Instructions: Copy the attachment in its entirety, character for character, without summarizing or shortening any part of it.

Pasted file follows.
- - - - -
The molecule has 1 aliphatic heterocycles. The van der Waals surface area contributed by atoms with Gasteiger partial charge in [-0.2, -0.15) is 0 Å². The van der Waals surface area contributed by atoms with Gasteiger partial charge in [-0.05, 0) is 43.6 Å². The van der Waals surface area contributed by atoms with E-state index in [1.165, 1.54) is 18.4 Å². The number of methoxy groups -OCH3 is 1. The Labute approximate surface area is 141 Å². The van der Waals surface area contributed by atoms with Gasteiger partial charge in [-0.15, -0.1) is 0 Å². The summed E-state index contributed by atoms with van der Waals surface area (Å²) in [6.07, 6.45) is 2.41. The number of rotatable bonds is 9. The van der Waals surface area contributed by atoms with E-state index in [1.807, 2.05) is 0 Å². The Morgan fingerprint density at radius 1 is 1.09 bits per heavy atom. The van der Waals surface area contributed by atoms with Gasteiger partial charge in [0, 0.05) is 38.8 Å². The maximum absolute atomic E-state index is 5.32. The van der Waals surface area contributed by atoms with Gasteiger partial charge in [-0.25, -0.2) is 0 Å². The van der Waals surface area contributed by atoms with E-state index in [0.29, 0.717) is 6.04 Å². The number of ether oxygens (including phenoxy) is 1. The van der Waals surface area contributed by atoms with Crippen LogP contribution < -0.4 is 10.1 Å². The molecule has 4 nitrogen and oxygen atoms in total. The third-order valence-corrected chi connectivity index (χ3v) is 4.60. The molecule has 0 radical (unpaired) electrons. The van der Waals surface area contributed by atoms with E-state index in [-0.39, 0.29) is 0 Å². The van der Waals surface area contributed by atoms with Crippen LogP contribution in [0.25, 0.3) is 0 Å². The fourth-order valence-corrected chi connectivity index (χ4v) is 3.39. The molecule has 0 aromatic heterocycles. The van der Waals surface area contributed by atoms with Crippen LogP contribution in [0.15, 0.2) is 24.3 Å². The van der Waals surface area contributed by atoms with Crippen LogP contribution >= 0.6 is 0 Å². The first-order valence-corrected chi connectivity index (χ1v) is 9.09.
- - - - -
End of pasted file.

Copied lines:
The molecule has 1 aliphatic heterocycles. The van der Waals surface area contributed by atoms with Gasteiger partial charge in [-0.2, -0.15) is 0 Å². The van der Waals surface area contributed by atoms with Gasteiger partial charge in [-0.05, 0) is 43.6 Å². The van der Waals surface area contributed by atoms with E-state index in [1.165, 1.54) is 18.4 Å². The number of methoxy groups -OCH3 is 1. The Labute approximate surface area is 141 Å². The van der Waals surface area contributed by atoms with Gasteiger partial charge in [-0.15, -0.1) is 0 Å². The summed E-state index contributed by atoms with van der Waals surface area (Å²) in [6.07, 6.45) is 2.41. The number of rotatable bonds is 9. The van der Waals surface area contributed by atoms with E-state index in [1.807, 2.05) is 0 Å². The Morgan fingerprint density at radius 1 is 1.09 bits per heavy atom. The van der Waals surface area contributed by atoms with Gasteiger partial charge in [0, 0.05) is 38.8 Å². The maximum absolute atomic E-state index is 5.32. The van der Waals surface area contributed by atoms with Gasteiger partial charge in [-0.25, -0.2) is 0 Å². The van der Waals surface area contributed by atoms with E-state index in [0.29, 0.717) is 6.04 Å². The number of ether oxygens (including phenoxy) is 1. The van der Waals surface area contributed by atoms with Crippen LogP contribution < -0.4 is 10.1 Å². The molecule has 4 nitrogen and oxygen atoms in total. The third-order valence-corrected chi connectivity index (χ3v) is 4.60. The molecule has 0 radical (unpaired) electrons. The van der Waals surface area contributed by atoms with E-state index in [-0.39, 0.29) is 0 Å². The van der Waals surface area contributed by atoms with Crippen LogP contribution in [0.25, 0.3) is 0 Å². The fourth-order valence-corrected chi connectivity index (χ4v) is 3.39. The molecule has 0 aromatic heterocycles. The van der Waals surface area contributed by atoms with Crippen LogP contribution in [0.15, 0.2) is 24.3 Å². The van der Waals surface area contributed by atoms with Crippen LogP contribution >= 0.6 is 0 Å². The first-order valence-corrected chi connectivity index (χ1v) is 9.09.